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22nd May 2023 (7 Topics)

Understanding a Human Pan-genome Map


  • A new study published in the journal Nature describes a pangenome reference map created utilising genomes from 47 anonymous individuals (19 men and 28 women), mostly from Africa but also from the Caribbean, Americas, East Asia, and Europe.

Key Highlights:

What is a genome?

  • The genome is the blueprint of life, a collection of all the genes and regions between the genes contained in our 23 pairs of chromosomes.
  • Each chromosome is a contiguous stretch of DNA string composed of millions of individual building blocks called nucleotides or bases.
  • Genome sequencing is the method used to determine the precise order of the four letters and how they are arranged in chromosomes.
  • Sequencing individual genomes helps us understand human diversity at the genetic level and how prone we are to certain diseases.
  • To circumvent this, one can have a collective identity card, such as a single genome identity card for everyone living in a region.

What is a reference genome?

  • The making of the first reference genome in 2001 was a scientific breakthrough, helping scientists discover thousands of genes linked to various diseases and design novel diagnostic tests.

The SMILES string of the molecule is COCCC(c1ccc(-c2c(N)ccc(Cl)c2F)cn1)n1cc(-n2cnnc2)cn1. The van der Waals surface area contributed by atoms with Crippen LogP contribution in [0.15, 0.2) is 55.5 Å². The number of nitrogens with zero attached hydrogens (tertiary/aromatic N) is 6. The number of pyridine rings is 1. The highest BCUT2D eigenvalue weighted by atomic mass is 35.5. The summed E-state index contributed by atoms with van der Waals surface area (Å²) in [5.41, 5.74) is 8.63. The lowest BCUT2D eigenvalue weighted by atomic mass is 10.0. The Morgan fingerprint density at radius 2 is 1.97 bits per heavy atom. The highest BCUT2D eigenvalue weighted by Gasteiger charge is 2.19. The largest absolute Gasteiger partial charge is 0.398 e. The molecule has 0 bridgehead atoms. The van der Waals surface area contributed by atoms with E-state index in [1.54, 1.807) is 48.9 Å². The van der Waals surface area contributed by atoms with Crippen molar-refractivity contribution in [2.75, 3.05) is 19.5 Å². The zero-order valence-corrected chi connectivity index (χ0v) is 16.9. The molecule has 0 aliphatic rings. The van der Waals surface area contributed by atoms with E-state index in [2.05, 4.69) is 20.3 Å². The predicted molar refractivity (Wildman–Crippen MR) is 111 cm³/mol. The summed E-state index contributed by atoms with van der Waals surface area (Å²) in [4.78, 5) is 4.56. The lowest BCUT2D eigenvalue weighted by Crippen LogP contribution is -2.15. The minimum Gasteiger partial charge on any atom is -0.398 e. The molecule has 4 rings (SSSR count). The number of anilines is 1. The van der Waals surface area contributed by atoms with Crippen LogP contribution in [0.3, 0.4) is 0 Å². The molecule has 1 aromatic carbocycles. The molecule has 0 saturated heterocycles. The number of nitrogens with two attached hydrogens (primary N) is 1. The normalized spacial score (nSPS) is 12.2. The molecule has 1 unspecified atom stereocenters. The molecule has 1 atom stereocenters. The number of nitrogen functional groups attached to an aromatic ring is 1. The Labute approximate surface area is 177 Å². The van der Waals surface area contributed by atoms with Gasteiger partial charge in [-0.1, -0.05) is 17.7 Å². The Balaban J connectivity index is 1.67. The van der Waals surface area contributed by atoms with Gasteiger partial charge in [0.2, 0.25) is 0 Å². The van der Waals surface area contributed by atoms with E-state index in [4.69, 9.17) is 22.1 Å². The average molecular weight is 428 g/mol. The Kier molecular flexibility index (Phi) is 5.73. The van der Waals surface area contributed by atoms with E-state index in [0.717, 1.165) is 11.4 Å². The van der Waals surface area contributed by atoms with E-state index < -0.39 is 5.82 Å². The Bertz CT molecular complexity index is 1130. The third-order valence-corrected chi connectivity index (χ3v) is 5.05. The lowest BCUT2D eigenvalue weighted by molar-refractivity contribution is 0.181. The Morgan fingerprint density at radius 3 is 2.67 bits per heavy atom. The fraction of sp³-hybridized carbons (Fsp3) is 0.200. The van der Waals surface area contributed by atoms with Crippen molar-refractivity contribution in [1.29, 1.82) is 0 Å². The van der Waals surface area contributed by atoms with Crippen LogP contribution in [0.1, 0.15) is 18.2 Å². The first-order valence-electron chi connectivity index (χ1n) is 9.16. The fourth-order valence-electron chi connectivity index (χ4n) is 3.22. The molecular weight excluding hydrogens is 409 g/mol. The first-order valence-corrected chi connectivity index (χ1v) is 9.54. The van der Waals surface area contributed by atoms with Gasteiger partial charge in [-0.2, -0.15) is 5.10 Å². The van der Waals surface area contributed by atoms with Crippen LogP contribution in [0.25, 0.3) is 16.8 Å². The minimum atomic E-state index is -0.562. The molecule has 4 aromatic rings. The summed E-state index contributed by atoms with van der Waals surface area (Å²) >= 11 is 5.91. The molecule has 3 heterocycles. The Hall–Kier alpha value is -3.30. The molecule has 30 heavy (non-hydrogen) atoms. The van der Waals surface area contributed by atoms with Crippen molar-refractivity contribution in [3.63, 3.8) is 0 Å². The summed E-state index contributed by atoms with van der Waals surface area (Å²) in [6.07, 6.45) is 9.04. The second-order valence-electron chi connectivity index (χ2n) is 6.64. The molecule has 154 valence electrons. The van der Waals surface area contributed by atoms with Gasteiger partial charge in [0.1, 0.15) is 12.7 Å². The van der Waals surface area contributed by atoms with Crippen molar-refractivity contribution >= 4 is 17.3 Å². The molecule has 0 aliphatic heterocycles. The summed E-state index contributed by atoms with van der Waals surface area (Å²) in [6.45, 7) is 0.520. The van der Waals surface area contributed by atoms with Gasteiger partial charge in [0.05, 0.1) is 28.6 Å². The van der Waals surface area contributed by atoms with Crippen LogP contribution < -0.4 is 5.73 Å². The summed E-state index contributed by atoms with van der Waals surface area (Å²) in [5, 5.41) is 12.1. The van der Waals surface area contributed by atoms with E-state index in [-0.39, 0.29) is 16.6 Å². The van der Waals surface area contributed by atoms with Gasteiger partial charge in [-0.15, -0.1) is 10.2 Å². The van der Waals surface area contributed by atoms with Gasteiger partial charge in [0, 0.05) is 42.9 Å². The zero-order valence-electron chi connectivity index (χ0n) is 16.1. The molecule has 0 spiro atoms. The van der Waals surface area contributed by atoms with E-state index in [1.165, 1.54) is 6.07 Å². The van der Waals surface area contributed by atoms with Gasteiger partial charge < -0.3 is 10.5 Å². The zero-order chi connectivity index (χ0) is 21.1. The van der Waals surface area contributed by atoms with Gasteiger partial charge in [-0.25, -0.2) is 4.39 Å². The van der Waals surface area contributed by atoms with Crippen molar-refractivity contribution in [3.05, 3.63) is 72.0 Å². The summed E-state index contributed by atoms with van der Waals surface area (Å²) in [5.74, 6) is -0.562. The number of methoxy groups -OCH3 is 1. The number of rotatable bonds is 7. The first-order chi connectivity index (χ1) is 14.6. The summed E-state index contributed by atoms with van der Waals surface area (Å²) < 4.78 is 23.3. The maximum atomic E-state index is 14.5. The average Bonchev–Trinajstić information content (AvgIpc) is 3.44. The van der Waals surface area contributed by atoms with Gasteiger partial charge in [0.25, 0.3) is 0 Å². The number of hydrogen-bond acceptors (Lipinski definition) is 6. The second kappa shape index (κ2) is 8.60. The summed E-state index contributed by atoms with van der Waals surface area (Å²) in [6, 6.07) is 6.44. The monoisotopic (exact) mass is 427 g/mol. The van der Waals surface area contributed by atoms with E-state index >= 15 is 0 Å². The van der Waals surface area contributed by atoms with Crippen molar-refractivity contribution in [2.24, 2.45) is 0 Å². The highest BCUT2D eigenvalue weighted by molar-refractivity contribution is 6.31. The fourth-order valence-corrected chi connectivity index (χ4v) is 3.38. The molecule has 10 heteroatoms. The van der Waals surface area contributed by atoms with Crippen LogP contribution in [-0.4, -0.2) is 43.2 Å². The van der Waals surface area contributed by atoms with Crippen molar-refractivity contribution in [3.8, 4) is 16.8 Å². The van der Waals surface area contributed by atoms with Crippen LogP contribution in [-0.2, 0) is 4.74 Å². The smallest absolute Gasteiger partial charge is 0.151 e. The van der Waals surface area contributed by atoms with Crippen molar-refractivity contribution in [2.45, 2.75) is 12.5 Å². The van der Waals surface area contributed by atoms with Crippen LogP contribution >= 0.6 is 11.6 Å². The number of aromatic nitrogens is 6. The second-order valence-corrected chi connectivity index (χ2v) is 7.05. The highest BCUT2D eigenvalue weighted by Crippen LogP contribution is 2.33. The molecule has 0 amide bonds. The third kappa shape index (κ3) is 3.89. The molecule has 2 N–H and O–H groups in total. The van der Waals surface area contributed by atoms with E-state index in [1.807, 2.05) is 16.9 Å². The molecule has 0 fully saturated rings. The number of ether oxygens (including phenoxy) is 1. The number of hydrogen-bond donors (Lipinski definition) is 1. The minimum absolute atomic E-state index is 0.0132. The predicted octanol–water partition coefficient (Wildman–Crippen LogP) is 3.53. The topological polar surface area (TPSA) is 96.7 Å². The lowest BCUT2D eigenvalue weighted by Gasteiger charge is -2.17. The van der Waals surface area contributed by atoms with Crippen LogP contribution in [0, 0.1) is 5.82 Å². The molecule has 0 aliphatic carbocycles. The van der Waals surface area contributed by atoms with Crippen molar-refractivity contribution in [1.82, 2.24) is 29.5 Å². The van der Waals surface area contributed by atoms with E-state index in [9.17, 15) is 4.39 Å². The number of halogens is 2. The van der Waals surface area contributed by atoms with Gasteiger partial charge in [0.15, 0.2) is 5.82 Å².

• However, the reference genome was 92% complete and contained many gaps and errors.
  • Since then, the reference genome map has been refined and improved to have complete end-to-end sequences of all 23 human chromosomes.
  • However, the finished reference genome map does not represent all of human diversity.
  • This new study published in Nature changes this, describing the making of the pangenome map, the genetic diversity among the 47 individuals, and the computational methods developed to build the map and represent differences in those genomes.

What is a pangenome map?

  • The pangenome is a graph of each chromosome, with nodes where sequences of all 47 individuals converge and internodes representing genetic variations.
  • To create complete and contiguous chromosome maps, researchers used long-read DNA sequencing technologies, which produce strings of contiguous DNA strands of tens of thousands of nucleotides long.
  • This helps assemble the sequences with minimum errors and read through repetitive regions of the chromosomes.

Why is a pangenome map important?

  • The human genome consists of 3.2 billion individual nucleotides, with a 0.4% difference between any two individuals.
  • A complete and error-free pangenome map will help us understand these differences and explain human diversity better.
  • It has added nearly 119 million new letters and aided the discovery of 150 new genes linked to autism.
  • Future pangenome maps that include high quality genomes from Indians will shed light on disease prevalence, help discover new genes for rare diseases, design better diagnostic methods, and help discover novel drugs.

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